Photoshop tutorial: Compose fantastic images using non-destructive blending

Illustrator Jason Feeny shows how you can put Photoshop CS3/CS4’s Smart Objects function to good use to composite incredible images.

One of the many benefits of working digitally is the ability to compose and composite quickly and efficiently. Photoshop and Illustrator offer tools to make this ever easier and now, and with some new additions in Adobe Creative Suite 3 or 4, it’s better then ever.

My favourite new function in Photoshop CS3 (which is also in CS4) is the ability to turn any item into a ‘Smart Object’. This allows non-destructive scaling when using bitmapped images.

Before this function was introduced, designers had to duplicate images, save a master version, tinker with the duplicate until satisfied then fetch the master and scale it accordingly – or reimport the bitmap altogether.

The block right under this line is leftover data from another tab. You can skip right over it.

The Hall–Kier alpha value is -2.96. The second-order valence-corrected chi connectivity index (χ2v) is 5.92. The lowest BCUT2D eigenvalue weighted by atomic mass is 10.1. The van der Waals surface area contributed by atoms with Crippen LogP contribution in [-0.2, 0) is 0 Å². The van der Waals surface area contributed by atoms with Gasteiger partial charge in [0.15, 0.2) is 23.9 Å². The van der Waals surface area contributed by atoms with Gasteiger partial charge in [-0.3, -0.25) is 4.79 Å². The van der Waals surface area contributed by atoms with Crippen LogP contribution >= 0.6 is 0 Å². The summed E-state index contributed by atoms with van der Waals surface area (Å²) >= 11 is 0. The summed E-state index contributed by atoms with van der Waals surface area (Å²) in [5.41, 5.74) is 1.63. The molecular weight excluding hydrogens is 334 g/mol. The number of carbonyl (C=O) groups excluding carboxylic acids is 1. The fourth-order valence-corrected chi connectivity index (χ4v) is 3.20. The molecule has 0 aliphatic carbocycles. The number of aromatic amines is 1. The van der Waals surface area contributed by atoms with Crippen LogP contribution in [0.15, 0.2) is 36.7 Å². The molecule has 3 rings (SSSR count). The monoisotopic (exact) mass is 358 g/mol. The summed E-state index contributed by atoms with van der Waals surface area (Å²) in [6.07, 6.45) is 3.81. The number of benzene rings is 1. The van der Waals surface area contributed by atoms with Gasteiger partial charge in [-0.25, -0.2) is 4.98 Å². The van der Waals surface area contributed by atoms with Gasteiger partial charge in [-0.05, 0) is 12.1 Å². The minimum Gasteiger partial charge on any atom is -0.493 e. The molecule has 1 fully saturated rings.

In this tutorial I will explain my compositing process using both Photoshop and Illustrator to create high-res images for print. In this image I’ve used 3D renders created in Maya, but you can use any image you like – it doesn’t have to be 3D.

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Step 1
Before you start composing, sketch out your desired layout on paper and prepare the elements individually. The finished illustration will very rarely look exactly like your original sketch, but it’s good to have a logical starting point. Leave the layout open for change, just in case you happen upon a pleasant accident during compositing.

Step 2
Once you have all your elements prepared and at hand, it’s time to get stuck in. Place all the assets you want in your drawing in individual layers, at full resolution. Convert each bitmapped layer into a Smart Object by right-clicking (Ctrl + click) on the respective layer and choosing ‘Convert to Smart Object’. It’s good practice to render all your bitmaps at a higher resolution than you feel you may need. This will allow you to scale up the size of a layer if needed.

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